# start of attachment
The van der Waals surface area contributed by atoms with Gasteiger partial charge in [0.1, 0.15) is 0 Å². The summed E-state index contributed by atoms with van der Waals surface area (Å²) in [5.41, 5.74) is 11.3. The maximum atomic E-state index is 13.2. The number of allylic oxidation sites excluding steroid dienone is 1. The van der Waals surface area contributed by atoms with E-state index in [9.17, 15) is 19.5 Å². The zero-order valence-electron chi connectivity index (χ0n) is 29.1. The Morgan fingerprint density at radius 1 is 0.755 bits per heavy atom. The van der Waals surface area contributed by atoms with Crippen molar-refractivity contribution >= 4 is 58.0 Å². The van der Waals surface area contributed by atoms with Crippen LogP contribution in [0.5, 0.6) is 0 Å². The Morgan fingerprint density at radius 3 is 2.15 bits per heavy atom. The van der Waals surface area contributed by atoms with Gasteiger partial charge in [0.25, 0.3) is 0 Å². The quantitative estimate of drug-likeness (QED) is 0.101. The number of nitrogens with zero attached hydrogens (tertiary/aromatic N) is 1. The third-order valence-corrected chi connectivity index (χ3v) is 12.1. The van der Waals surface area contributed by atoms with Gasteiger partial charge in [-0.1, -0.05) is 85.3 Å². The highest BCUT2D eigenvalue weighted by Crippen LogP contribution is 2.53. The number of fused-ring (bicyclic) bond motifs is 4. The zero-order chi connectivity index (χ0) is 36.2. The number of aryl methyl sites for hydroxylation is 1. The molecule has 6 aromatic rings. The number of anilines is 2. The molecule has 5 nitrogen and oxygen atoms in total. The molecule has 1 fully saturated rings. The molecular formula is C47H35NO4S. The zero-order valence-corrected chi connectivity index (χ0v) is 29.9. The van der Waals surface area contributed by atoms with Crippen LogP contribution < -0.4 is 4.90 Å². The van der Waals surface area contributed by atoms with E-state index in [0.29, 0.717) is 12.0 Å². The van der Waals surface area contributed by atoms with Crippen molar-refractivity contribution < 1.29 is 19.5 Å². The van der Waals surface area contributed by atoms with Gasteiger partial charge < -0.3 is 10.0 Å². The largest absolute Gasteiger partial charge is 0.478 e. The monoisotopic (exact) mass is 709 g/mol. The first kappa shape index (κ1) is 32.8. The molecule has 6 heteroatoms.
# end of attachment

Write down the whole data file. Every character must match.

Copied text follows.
The van der Waals surface area contributed by atoms with Gasteiger partial charge in [0.1, 0.15) is 0 Å². The summed E-state index contributed by atoms with van der Waals surface area (Å²) in [5.41, 5.74) is 11.3. The maximum atomic E-state index is 13.2. The number of allylic oxidation sites excluding steroid dienone is 1. The van der Waals surface area contributed by atoms with E-state index in [9.17, 15) is 19.5 Å². The zero-order valence-electron chi connectivity index (χ0n) is 29.1. The Morgan fingerprint density at radius 1 is 0.755 bits per heavy atom. The van der Waals surface area contributed by atoms with Crippen molar-refractivity contribution >= 4 is 58.0 Å². The van der Waals surface area contributed by atoms with Crippen LogP contribution in [0.5, 0.6) is 0 Å². The Morgan fingerprint density at radius 3 is 2.15 bits per heavy atom. The van der Waals surface area contributed by atoms with Gasteiger partial charge in [0.25, 0.3) is 0 Å². The quantitative estimate of drug-likeness (QED) is 0.101. The number of nitrogens with zero attached hydrogens (tertiary/aromatic N) is 1. The third-order valence-corrected chi connectivity index (χ3v) is 12.1. The van der Waals surface area contributed by atoms with Gasteiger partial charge in [-0.1, -0.05) is 85.3 Å². The highest BCUT2D eigenvalue weighted by Crippen LogP contribution is 2.53. The number of fused-ring (bicyclic) bond motifs is 4. The zero-order chi connectivity index (χ0) is 36.2. The number of aryl methyl sites for hydroxylation is 1. The molecule has 6 aromatic rings. The number of anilines is 2. The molecule has 5 nitrogen and oxygen atoms in total. The molecule has 1 fully saturated rings. The molecular formula is C47H35NO4S. The zero-order valence-corrected chi connectivity index (χ0v) is 29.9. The van der Waals surface area contributed by atoms with Crippen LogP contribution < -0.4 is 4.90 Å². The van der Waals surface area contributed by atoms with E-state index in [0.29, 0.717) is 12.0 Å². The van der Waals surface area contributed by atoms with Crippen molar-refractivity contribution < 1.29 is 19.5 Å². The van der Waals surface area contributed by atoms with Gasteiger partial charge < -0.3 is 10.0 Å². The largest absolute Gasteiger partial charge is 0.478 e. The monoisotopic (exact) mass is 709 g/mol. The first kappa shape index (κ1) is 32.8. The molecule has 6 heteroatoms.